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Data: Hamilton Place Strategies; Chart: Will Chase/Axios

When the coronavirus pandemic hit, the job facing governments was to save lives and save jobs. Very few states did well on both measures, while New York, almost uniquely, did particularly badly on both.

Why it matters: The jury is still out on whether there was a trade-off between the dual imperatives; a new analysis from Hamilton Place Strategies shows no clear correlation between the two.

The big picture: New York was hit very hard early in the crisis, before doctors knew as much as they do now about how best to treat the disease. It also has a substantial tourism economy.

  • By the numbers: New York lost 55,000 jobs per million inhabitants. That's the second-worst result in the country, behind only Hawaii.
  • The Empire State also saw 3,300 extra deaths per million inhabitants, compared to pre-pandemic expectations. That's about the same as Arizona and Alabama. The worst outcome was in Mississippi, which had 3,800 excess deaths per million.

Of note: Two states — Hawaii and West Virginia — had negative excess deaths in the first year of the pandemic. Overall, fewer of their residents died than had been expected. Alaska also came very close.

  • Two other states — Idaho and Utah — saw net job gains, rather than losses.

The bottom line: America as a whole saw 658,431 more deaths than expected between February 2020 and February 2021. That's about 2,200 excess deaths per million people.

  • The country also lost 9.8 million jobs, or about 30,000 jobs per million people.

Go deeper

Elon Musk suspends Tesla purchases with bitcoin

Elon Musk. Photo: Liesa Johannssen-Koppitz/Bloomberg via Getty Images

Consumers can no longer buy Tesla vehicles with bitcoin, CEO Elon Musk announced on Twitter Wednesday.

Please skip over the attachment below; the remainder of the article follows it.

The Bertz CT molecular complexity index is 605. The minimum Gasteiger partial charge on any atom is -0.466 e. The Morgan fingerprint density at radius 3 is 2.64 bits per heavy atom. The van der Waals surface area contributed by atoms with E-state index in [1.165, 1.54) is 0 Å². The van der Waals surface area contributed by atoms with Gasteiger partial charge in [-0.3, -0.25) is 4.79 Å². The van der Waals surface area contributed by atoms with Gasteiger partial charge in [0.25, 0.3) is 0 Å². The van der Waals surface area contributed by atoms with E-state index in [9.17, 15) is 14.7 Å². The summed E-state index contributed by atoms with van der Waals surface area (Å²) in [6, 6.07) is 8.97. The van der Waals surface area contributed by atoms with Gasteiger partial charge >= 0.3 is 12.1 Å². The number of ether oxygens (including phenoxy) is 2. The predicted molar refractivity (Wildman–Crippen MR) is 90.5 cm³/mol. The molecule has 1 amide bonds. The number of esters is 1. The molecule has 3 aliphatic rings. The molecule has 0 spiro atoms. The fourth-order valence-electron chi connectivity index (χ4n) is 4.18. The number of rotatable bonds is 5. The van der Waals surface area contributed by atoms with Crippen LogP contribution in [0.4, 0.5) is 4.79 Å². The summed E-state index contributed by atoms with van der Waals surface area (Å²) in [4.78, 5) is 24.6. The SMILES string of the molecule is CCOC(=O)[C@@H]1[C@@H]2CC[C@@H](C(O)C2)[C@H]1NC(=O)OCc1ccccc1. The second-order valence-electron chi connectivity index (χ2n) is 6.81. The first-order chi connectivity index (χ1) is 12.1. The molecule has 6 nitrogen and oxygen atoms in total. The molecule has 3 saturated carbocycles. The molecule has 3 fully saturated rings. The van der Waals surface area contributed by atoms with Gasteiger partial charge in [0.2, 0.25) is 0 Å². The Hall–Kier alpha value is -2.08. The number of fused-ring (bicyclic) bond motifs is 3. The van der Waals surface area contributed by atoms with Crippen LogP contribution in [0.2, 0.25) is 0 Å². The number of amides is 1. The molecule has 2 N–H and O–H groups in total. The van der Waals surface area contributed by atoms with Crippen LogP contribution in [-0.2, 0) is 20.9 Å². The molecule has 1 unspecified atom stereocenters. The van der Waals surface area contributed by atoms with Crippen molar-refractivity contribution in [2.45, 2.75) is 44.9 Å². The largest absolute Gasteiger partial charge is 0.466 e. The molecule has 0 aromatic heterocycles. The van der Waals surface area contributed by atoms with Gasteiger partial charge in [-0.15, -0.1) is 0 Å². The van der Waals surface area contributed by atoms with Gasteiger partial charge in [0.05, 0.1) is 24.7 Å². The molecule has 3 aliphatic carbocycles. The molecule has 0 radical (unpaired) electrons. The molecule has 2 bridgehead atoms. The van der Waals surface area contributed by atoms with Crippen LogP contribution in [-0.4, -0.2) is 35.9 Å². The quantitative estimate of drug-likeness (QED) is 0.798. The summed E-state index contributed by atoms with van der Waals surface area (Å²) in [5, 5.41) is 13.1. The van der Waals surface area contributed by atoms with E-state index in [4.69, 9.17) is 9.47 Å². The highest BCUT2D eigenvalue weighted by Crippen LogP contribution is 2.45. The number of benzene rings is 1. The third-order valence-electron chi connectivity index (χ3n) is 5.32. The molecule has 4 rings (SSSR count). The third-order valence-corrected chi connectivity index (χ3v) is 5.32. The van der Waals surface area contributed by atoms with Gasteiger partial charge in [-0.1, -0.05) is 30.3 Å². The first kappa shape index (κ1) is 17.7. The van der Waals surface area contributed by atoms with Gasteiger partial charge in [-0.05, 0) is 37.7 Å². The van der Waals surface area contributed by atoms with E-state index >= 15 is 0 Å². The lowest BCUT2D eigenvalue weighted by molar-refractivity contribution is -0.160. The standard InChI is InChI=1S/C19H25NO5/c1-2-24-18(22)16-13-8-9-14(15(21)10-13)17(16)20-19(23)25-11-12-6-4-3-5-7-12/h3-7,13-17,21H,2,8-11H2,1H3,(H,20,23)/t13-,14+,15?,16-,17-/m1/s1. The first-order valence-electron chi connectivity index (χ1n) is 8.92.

What he's saying: Musk cited the environmental concerns associated with bitcoin — the cryptocurrency has a massive carbon footprint — as his reasoning behind Wednesday's decision.

Bryan Walsh, author of Future
27 mins ago - Science

The cicadas are a preview of a buggy future

Illustration: Annelise Capossela/Axios

Trillions of Brood X cicadas are now emerging throughout parts of the mid-Atlantic and Midwestern U.S.

Why it matters: Most immediately, because they can be as loud as a Metallica show when they're singing in concert.

Scoop: Details from Dems $2 billion security proposal includes money for heirs of late House members

Rep. Raja Krishnamoorthi (D-Ill.) speaks Wednesday during a House Oversight and Reform Committee hearing about the Capitol attack. Photo: Jonathan Ernst-Pool/Getty Images

A $2 billion request to harden the Capitol includes $521 million to cover recent National Guard call-ups, as well as money to protect the White House, vice president's residence — and pay the heirs of some late House members, Axios has learned.

Why it matters: As one lawmaker said today, "It's a lot of money." But before today, House Speaker Nancy Pelosi and her leadership team have given little detail about the components resulting in the $2 billion price tag.